Driving there, the gang run over a hiker I Know What You Did Last Summer style with their van. And the pleasing clichés abound: a local gas station attendant (played by Don Swayze, Patrick’s younger brother) warns them to turn around. Xavier phones his answer machine to discover a Black Christmas warning from a gruff, menacing voice: “You can’t just take your dick and run away. There’s nowhere to run. Nowhere to hide.” There’s the death-after-sex trope, dead bodies going awol and everybody insisting the only person who witnessed them was “tripping”, and one of those more-falling-over-than-running chase sequences (which is ingeniously inter-cut with footage from the 1984 Olympics) involving Brooke being hunted through the woods by Mr Jingles.

Then, right at the end, despite being told the lines are down, the payphone starts ringing as Brooke answers – cue a reveal that there are two serial killers in the camp, setting us up nicely for a Freddy vs. Jason Mr Jingles/Night Stalker battle royale.


It’s authentically ‘80s

This season is so camp and painfully ‘80s, it makes Glow look like Ingmar Bergman by comparison. From the synthy title sequence featuring footage of retro fitness videos and Ronald Reagan, to its John Carpenter-leaning soundtrack to the cinematography which boasts multiple jittery tracking shots, it evokes the atmosphere of a flickering, well-worn ‘80s VHS. There’s references to the era galore: Montana tells Brooke she has a “rad body…like the girl from Cheers” (Shelley Long), while Margaret says she campaigned alongside Charles Keating, the moral crusader on the losing side of The People Versus Larry Flint. And an enjoyable Easter Egg is that the gym in which we’re introduced to the characters via a hip-thrusting workout is called Perfect Aerobics – referencing the 1985  curio aerobics film, Perfect, starring the original Scream Queen  Jamie Lee Curtis. It’s Pumping Irony! Upcoming decade-centric episode titles meanwhile include ‘Slashdance’ and ‘Red Dawn’.


There are connections to the wider American Horror Story mythos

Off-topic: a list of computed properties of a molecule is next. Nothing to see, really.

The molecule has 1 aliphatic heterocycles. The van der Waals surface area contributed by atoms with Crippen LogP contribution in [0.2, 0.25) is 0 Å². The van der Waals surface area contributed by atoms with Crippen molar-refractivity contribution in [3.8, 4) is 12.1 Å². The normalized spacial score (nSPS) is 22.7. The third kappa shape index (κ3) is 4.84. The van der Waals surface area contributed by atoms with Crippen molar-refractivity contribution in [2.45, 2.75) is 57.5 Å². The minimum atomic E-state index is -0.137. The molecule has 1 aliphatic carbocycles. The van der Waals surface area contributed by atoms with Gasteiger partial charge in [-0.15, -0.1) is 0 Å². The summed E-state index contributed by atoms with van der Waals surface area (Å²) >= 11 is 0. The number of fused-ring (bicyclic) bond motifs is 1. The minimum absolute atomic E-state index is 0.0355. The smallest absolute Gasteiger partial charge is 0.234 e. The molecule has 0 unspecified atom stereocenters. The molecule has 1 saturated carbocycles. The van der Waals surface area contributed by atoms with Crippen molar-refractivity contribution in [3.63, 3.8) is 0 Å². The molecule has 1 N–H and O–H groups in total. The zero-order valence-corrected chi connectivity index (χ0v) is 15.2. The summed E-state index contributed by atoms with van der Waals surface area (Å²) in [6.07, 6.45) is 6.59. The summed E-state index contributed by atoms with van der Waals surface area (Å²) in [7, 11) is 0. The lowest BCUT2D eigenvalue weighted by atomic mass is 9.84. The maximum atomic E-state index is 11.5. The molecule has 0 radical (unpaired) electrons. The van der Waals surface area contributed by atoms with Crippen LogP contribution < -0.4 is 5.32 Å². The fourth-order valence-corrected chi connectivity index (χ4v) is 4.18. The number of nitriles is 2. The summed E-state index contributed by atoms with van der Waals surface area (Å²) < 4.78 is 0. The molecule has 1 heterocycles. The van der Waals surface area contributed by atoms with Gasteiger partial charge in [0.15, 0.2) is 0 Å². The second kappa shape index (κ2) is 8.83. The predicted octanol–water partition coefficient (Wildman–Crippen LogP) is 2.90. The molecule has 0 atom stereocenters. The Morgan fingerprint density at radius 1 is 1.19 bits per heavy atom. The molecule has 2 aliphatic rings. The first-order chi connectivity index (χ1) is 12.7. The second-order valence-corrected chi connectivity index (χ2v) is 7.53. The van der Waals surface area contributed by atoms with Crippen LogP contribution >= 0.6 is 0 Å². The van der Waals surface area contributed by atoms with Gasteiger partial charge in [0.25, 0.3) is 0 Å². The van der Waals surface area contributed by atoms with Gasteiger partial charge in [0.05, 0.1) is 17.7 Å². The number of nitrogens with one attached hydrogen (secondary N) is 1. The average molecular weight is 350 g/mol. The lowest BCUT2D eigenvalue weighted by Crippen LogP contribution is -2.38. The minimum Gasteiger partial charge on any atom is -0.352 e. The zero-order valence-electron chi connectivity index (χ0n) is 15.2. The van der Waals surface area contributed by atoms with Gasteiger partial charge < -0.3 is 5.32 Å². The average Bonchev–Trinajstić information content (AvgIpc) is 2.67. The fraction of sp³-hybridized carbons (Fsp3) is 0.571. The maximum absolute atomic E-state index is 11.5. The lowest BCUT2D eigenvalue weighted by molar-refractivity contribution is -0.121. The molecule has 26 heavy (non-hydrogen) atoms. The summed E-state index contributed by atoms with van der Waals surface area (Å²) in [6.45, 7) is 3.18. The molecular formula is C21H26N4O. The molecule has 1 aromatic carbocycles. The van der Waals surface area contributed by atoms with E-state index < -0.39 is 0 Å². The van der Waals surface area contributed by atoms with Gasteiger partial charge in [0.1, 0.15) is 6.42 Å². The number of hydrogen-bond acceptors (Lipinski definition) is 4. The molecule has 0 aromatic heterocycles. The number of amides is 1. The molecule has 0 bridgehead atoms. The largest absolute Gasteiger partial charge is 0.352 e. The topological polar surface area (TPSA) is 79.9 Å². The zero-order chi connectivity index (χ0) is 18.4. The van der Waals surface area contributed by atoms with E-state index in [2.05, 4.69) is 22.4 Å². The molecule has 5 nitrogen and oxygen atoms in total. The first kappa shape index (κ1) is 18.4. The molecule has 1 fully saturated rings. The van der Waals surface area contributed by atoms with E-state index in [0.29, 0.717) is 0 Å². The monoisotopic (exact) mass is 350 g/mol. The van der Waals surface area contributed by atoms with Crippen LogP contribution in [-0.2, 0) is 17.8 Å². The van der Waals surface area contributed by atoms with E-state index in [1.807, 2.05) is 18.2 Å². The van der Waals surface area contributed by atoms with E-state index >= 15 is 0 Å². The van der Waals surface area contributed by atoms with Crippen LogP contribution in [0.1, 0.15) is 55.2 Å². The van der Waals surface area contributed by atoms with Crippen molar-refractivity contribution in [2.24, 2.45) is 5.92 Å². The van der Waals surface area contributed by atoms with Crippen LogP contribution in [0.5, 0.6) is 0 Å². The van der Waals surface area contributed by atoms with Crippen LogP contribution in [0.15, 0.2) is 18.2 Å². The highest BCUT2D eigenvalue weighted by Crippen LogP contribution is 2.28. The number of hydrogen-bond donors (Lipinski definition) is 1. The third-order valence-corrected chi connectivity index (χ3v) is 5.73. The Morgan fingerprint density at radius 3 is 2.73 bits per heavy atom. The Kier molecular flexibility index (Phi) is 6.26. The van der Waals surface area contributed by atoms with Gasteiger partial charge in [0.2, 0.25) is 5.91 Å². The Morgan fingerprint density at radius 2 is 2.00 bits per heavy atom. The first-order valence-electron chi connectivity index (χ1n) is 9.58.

This season initially appears more stripped-down and standalone compared to last year’s fankwank Apocalypse which saw the regulars reprise their “greatest hits” characters (Portraying four different protagonists, Evan Peters, for example, played everything bar the title sequence).

 But there are connections to the wider mythos. A ghost version of Richard Ramirez was last glimpsed  attending a dinner party held by James March in season five’s Hotel Cortez alongside fellow serial killers Aileen Wuornos, John Wayne Gacy, Jeffrey Dahmer and the Zodiac Killer – like some kind of nightmarish Come Dine With Me. A notorious real-life serial killer, he was active in Los Angeles and San Francisco between April 1984 and August 1985, and was convicted of thirteen counts of murder in 1989.  Meanwhile, nurse Rita mentions that she works at Hawthorne Hospital – a nod to Apocalypse, which featured The Hawthorne School For Exceptional Young Men, an underground outpost for warlocks.


Fan theories suggest first appearances may be deceptive

As fun as episode one is, there are concerns that the pastiche-premise may not stretch to ten full episodes, which has prompted fan speculation that the show hasn’t fully shown its hand and there may be a Roanoke-style twist. The George Orwell/reality-TV implying  title has hinted to some that this could be a game show along the lines of Cabin In The Woods/My Little Eye – a theory further bolstered by a ‘Survivors Sweepstakes’ promo. Certainly, it feels like we’re watching a horror tape. Other ideas that have been mooted include that the campmates are actually in a Black Mirror-like virtual reality simulation.

The music is suitably Now! That’s What I Call The ‘80s